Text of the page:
But what can I say: Getting lost in the New Forest is a great experience!
During the summer months, in 2013 from 29 June to 15 September, it would be great to tour around the New Forest in an open topped bus!
There are 3 routes to take in a wide range of what is on offer in this large area encompassing King Williams old hunting grounds, free roaming ponies and donkeys, large market towns and small villages, old parish churches where you can find notables buried such as Arthur Conan Doyle, and seaside quays and maritime villages.
As the website points out there are 3 passes you can buy - 1 day, 2 day and 5 day.....
a great way to take in a very quaint and interesting part of England.
The more we investigate here the more impressed Ive been with the area
A regular stop for the National Express coaches between London and Bournemouth I had only seen Ringwood as a bus stop with a large carpark - this time after driving to see the heather in bloom in the New Forest we drove into the town centre of Ringwood and what a lovely little centre with cute little shops, a large thatched pub restaurant, norman church, an old stone bridge and Georgian houses.
The website for the area www.thenewforest.co.uk is an excellent source of info for the area which highlights towns and villages and sites of historic interest to visit - much of which even my friend I visit in Bournemouth who has lived there for several years did not know about - including a hop on hop off tour bus with 3 itineraries between June and September.
The New Forest has over 143 miles of public footpath which take in woodlands, heaths, riversides and even the seashore. Walks can be as short or long as you wish and because there are no particularly steep gradients there's something to suit pretty much everyone (except masochists of course). As well as the regular trails there are now some which have been tarmac-covered for greater accessibilty and these have been surveyed and graded by the voluntary group New Forest Access For All who have maps with detailed descriptions on their website - "other", below.
The official New Forest website, link below, has a set of PDF trail maps which are also available at its Visitor Information Centre. You'll also find local trail maps on display at the various car parks or for a more detailed map use the OS New Forest "Explorer" (OL22).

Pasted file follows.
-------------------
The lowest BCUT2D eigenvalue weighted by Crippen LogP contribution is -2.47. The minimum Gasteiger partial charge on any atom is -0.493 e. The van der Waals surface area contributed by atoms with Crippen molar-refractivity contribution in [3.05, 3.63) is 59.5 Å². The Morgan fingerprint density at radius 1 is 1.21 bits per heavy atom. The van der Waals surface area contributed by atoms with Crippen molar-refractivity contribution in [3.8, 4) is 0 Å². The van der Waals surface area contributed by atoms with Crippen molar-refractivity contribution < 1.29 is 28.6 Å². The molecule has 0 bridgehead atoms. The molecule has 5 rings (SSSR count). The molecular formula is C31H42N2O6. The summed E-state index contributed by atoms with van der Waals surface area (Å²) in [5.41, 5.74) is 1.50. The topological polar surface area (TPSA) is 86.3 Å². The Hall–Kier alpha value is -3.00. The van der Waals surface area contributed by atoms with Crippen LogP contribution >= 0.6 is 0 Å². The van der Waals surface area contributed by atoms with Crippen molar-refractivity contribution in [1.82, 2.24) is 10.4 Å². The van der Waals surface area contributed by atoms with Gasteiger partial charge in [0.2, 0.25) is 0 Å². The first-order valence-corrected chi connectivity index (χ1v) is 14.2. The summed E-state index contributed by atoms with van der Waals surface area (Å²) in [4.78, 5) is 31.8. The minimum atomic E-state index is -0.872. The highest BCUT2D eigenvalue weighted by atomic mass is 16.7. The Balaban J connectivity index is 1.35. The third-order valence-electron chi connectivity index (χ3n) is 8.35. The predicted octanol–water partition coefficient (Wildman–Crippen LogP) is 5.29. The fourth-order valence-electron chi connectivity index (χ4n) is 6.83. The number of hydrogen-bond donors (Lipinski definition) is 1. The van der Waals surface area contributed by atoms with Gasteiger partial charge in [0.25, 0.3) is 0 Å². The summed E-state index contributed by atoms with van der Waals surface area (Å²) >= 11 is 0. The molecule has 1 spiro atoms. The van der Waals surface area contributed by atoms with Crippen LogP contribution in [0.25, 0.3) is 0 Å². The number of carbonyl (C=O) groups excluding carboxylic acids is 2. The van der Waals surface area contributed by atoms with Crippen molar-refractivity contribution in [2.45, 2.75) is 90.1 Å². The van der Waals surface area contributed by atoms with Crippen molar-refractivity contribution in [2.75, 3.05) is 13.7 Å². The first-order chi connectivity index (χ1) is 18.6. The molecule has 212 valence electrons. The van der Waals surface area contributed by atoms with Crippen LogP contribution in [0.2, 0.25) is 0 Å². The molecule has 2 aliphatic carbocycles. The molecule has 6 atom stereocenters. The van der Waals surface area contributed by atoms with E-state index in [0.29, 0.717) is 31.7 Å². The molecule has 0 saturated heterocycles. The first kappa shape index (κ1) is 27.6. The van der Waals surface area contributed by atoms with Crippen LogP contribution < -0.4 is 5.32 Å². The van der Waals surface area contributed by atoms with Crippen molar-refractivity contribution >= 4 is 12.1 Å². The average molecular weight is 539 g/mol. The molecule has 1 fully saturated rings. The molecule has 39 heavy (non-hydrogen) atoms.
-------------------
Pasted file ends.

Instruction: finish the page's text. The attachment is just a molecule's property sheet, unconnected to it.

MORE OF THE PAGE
And as a quick PS - the website below also has a section on Pub Walks :-)
It was the crazy ladies, the rather attractive crazy ladies, who I met in the Angel pub who endeared me to Lymington - both of whom insisted on giving me a kiss and I was supposed to judge who was best. OK they were both a little drunk but they WERE sexy. Unfortunately my discreet attempt at getting a photo of them didn't quite happen but they were fun - oh and by the way I managed to obfuscate around making a decision and told them that both were equally delish, just in different ways LOL.
They'd been out shopping, and judging by their profusion of bags had had a particularly strenuous time of it - which is probably why they needed a drink. Then their taxi arrived and I got a quick cuddle and peck as farewell and was left in a very good mood, all the better to appreciate what a pleasant little town Lymington is.
i only had a couple of hours - I had to get back to the hotel sometime that evening and with a four and a half mile cycle from Brockenhurst and a 6 am start couldn't let myself go too much - but that couple of hours was enough to convinvce me that a revisit is definitely required.
I loved the quirky mix of shops, the friendly pubs, the dock area where some Norwegian tourists asked me to take their pics and just generally enjoyed what is quite a classy little place.
For what is effectively still a small village Brockenhurst manages to cram a plethora of shops, services and other useful things clustered around its main drag of Brookley Road.
Here you'll find pretty much everything you need - banks with ATM's, a Post Office, convenience stores, gift shops, newsagents, a bookshop, a couple of bike hire places, a couple of garages, a chemist, hairdressers...
Then for sustenance there's several restaurants and cafes, a trio of fast food takeaways: an Indian, a Chinese and a Fish 'n Chip shop and a quintet of pubs (two of which slightly out of the village).